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Honda Unveils New EM1 e: An Electric Scooter Equipped With a Proprietary Mobile Power Pack

Honda has revealed its full 2023 vehicle line-up at the EICMA trade show in Milan, Italy. The highlights include the return of the Hornet, a new XL750 Transalp model, and the debut of Honda’s first European electric two-wheeler.
Honda EM1 e: Scooter 6 photos
Photo: Honda
Honda EM1 e: ScooterHonda EM1 e: ScooterHonda EM1 e: ScooterHonda EM1 e: ScooterHonda EM1 e: Scooter
The scooter is named EM1 e: (colon included) and is set to be released in summer 2023 at a price that hasn’t been disclosed yet. It’s a step toward Honda’s carbon neutrality goal for its motorcycle line-up during the 2040s. The model was unveiled following Honda’s announcement to introduce ten or more electric motorcycles worldwide by 2025.

“EM” stands for Electric Moped. The vehicle is designed to be an easy and fun way of transportation for a young demographic. Very little technical information has been released, so we’ll have to go by what we can see. It features simple and modern styling that showcases its unique identity within the Honda range. The flat-floored scooter is compact and ideal for commuting around town in a quiet and emission-free way. It boasts LED front and rear lights, and the turn signals are integrated into the handlebar.

The EM1 e: is powered by the Honda Mobile Power Pack (MPP) e:, a highly durable swappable battery that allows easy removal. It’s housed under the scooter’s seat. The MPP is designed to withstand different temperatures, impacts, vibrations, and humidity levels. You’ll get more than 40 km (25 miles) of range on a single charge.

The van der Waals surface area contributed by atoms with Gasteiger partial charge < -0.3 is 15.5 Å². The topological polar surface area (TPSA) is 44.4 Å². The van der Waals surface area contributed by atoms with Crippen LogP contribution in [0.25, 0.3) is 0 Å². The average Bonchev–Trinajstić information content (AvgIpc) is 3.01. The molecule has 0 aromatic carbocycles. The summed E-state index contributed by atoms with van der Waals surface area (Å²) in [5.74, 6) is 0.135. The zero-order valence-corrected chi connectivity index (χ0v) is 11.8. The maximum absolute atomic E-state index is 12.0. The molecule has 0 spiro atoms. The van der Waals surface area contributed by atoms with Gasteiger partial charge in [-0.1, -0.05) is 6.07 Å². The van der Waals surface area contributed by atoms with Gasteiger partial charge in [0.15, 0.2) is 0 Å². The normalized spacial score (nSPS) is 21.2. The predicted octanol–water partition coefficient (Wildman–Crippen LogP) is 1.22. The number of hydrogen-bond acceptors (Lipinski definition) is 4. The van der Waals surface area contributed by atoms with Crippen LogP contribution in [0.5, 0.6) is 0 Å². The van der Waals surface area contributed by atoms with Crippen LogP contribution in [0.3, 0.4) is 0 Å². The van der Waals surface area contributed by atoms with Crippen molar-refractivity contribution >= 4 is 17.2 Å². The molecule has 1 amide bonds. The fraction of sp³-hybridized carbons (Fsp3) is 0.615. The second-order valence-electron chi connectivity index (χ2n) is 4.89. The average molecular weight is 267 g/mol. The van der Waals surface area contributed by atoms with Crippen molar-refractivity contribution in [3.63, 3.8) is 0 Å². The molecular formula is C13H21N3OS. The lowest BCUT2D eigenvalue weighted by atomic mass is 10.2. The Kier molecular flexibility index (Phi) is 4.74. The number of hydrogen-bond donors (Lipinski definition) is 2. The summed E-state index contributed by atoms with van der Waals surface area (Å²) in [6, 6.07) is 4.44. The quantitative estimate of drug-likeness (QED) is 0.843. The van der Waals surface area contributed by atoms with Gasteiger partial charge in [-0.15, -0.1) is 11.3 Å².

It’s clear that Honda is focusing on a more sustainable urban mobility strategy. The company announced late last month that it’s beginning sales of its Power Pack Exchanger e: battery swapping stations in Japan. Although this type of station is yet to be appropriately adopted in Europe, the fact that Honda is beginning sales of a model compatible with battery-sharing technology shows that European implementation might come next.

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About the author: Mircea Mazuru
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Starting out with a motorcycle permit just because he could get one two years earlier than a driver's license, Mircea keeps his passion for bikes (motor or no motor) alive to this day. His lifelong dream is to build his own custom camper van.
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